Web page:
For a whole year I’ve been waiting for The Sad.
Knowing she was the last, knowing each thing big or small would be the last time we did or said or celebrated that thing, I waited to feel the lastness of it.
And I expected the lastness to feel sad.
Sometimes it did, but most of the time it didn’t. Most of the time, lastness came and went like firstness often does: smallish and same, surprisingly everydayish, barely a statement and more like a quiet pause before life moves on.
The last hospital bag to pack, the last sleeper nightgown outgrown, the last first tooth and the last first giggle and the last time a bouncy seat got us through a hurried dinner: They weren’t really all that sad, if I’m being completely honest.
But as the last first birthday approached, The Sad started to creep in. I found myself driving in the car and feeling an underlying panic that I had only a certain number of days left. It was a feeling morbid and unfounded and totally bizarre, as if she were moving away and I was going to have to say goodbye forever.
Picking it up and turning it over to get a better look, I realized that this low-level anxiety was really motherhood’s most classic contradiction: the desire to hold on when the only option is to let go.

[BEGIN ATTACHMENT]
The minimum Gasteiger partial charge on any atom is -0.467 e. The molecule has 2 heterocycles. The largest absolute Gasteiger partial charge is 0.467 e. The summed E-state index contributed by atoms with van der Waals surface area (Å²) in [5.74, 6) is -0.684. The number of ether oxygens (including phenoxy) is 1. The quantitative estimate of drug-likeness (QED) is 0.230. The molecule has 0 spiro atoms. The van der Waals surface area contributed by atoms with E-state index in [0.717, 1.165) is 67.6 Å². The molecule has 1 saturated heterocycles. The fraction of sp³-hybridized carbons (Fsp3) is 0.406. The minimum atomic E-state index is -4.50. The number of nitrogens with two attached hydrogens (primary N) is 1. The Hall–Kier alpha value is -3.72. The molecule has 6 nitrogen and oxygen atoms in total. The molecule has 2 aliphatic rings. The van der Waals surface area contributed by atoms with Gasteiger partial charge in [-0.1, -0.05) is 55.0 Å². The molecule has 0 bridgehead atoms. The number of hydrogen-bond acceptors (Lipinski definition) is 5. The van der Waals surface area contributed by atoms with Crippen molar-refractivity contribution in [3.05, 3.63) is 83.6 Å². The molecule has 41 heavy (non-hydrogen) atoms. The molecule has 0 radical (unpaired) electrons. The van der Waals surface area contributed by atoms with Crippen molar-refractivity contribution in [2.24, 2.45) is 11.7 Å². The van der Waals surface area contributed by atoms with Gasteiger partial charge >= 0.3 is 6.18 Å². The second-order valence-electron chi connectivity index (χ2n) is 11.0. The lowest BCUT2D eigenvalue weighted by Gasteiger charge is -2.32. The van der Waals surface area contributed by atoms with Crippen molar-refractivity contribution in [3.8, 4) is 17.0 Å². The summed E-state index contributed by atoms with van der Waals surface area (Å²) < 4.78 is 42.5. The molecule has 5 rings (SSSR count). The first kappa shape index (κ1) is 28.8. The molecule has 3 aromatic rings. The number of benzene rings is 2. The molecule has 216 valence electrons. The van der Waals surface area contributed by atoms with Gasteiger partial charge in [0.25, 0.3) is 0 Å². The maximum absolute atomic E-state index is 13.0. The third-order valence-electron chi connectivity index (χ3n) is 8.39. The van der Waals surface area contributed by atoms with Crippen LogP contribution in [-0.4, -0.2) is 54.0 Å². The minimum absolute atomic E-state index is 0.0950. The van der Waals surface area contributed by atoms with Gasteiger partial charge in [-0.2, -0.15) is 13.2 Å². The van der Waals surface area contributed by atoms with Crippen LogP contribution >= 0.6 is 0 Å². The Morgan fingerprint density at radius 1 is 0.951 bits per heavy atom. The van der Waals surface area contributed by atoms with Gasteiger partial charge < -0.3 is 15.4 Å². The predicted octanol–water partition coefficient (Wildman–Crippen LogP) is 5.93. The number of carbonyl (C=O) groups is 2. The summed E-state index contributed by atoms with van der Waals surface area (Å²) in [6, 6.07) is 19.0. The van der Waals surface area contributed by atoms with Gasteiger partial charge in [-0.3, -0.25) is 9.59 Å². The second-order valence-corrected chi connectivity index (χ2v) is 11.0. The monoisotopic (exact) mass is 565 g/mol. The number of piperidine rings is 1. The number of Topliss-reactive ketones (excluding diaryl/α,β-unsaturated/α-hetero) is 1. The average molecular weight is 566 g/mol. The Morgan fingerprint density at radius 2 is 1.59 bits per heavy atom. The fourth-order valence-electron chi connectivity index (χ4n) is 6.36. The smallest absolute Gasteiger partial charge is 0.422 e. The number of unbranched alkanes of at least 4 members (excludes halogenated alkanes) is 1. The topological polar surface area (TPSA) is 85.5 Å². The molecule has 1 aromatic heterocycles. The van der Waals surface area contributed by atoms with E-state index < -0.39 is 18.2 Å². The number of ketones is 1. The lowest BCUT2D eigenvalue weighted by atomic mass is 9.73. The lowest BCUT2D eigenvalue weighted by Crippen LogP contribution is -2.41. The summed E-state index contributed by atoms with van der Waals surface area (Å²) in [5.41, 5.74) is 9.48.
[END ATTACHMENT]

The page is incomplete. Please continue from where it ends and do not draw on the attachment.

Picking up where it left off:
It was the letting go that had grown grotesque and ugly in my mind, like the 366th day of her life would mean the end of everything baby. But lo, today she awoke very much a baby. A 12-month-old in footed pajamas that still fit, and will still fit tomorrow. And she isn’t going anywhere anytime soon.
The Sad will come again, I know, as we distance ourselves from the time of newness and sleepless nights and desperately tired days. I see it in the faces of friends who are a few years ahead, who miss the weight of a baby on their hip, whose purses don’t have cheddar bunnies in them.
“But it’s good now, too,” they always say. And I believe them because I want to, and because I know it’s true.
It’s true that The Sad and The Awesome are bed-buddies in the parenting experience. It’s true that babies become toddlers become kids become teenagers become adults become parents become grandparents and on and on and on.
It’s true that the damn cliches are mostly true, which is so inconvenient sometimes.
And so The Sad came and went over the last week or so. I acknowledged its presence and felt its weight and honored its importance. And then I let it go. I felt it slink away altogether yesterday as we watched her regard a pink-frosted cake solemly and then burst into hysterical laughter.
Because it’s really, really hard to be sad when you’re in the presence of this:
PS: If you want more thoughts on baby’s first birthday, I have an essay called “The Last First Birthday” in this month’s Raising Arizona Kids magazine, which you can read in print if you’re local, or online here.